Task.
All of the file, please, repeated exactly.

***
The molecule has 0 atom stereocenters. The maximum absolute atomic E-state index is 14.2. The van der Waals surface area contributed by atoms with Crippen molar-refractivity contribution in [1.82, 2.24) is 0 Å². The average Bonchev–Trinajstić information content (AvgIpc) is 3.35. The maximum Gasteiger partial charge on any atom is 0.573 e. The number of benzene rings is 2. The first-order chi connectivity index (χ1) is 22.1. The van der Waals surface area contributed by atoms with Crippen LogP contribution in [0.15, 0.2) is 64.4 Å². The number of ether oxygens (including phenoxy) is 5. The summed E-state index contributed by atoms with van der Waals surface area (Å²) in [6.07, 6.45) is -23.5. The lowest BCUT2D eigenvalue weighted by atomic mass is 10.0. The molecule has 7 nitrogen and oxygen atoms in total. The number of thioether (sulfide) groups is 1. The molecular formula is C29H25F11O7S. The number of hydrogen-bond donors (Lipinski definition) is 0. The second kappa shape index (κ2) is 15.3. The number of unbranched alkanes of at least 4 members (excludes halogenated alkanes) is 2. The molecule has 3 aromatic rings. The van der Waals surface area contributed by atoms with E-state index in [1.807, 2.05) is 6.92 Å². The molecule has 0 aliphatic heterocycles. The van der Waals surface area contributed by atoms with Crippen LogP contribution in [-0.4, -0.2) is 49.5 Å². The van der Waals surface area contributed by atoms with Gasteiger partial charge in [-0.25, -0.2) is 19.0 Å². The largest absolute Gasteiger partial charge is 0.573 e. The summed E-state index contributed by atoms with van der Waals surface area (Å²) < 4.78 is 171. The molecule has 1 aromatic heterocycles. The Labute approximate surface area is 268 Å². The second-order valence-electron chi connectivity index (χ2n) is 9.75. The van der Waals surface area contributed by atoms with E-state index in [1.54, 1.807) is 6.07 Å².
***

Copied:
The molecule has 0 atom stereocenters. The maximum absolute atomic E-state index is 14.2. The van der Waals surface area contributed by atoms with Crippen molar-refractivity contribution in [1.82, 2.24) is 0 Å². The average Bonchev–Trinajstić information content (AvgIpc) is 3.35. The maximum Gasteiger partial charge on any atom is 0.573 e. The number of benzene rings is 2. The first-order chi connectivity index (χ1) is 22.1. The van der Waals surface area contributed by atoms with Crippen LogP contribution in [0.15, 0.2) is 64.4 Å². The number of ether oxygens (including phenoxy) is 5. The summed E-state index contributed by atoms with van der Waals surface area (Å²) in [6.07, 6.45) is -23.5. The lowest BCUT2D eigenvalue weighted by atomic mass is 10.0. The molecule has 7 nitrogen and oxygen atoms in total. The number of thioether (sulfide) groups is 1. The molecular formula is C29H25F11O7S. The number of hydrogen-bond donors (Lipinski definition) is 0. The second kappa shape index (κ2) is 15.3. The number of unbranched alkanes of at least 4 members (excludes halogenated alkanes) is 2. The molecule has 3 aromatic rings. The van der Waals surface area contributed by atoms with E-state index in [1.807, 2.05) is 6.92 Å². The molecule has 0 aliphatic heterocycles. The van der Waals surface area contributed by atoms with Crippen LogP contribution in [-0.4, -0.2) is 49.5 Å². The van der Waals surface area contributed by atoms with Gasteiger partial charge in [-0.25, -0.2) is 19.0 Å². The largest absolute Gasteiger partial charge is 0.573 e. The summed E-state index contributed by atoms with van der Waals surface area (Å²) < 4.78 is 171. The molecule has 1 aromatic heterocycles. The Labute approximate surface area is 268 Å². The second-order valence-electron chi connectivity index (χ2n) is 9.75. The van der Waals surface area contributed by atoms with E-state index in [1.54, 1.807) is 6.07 Å².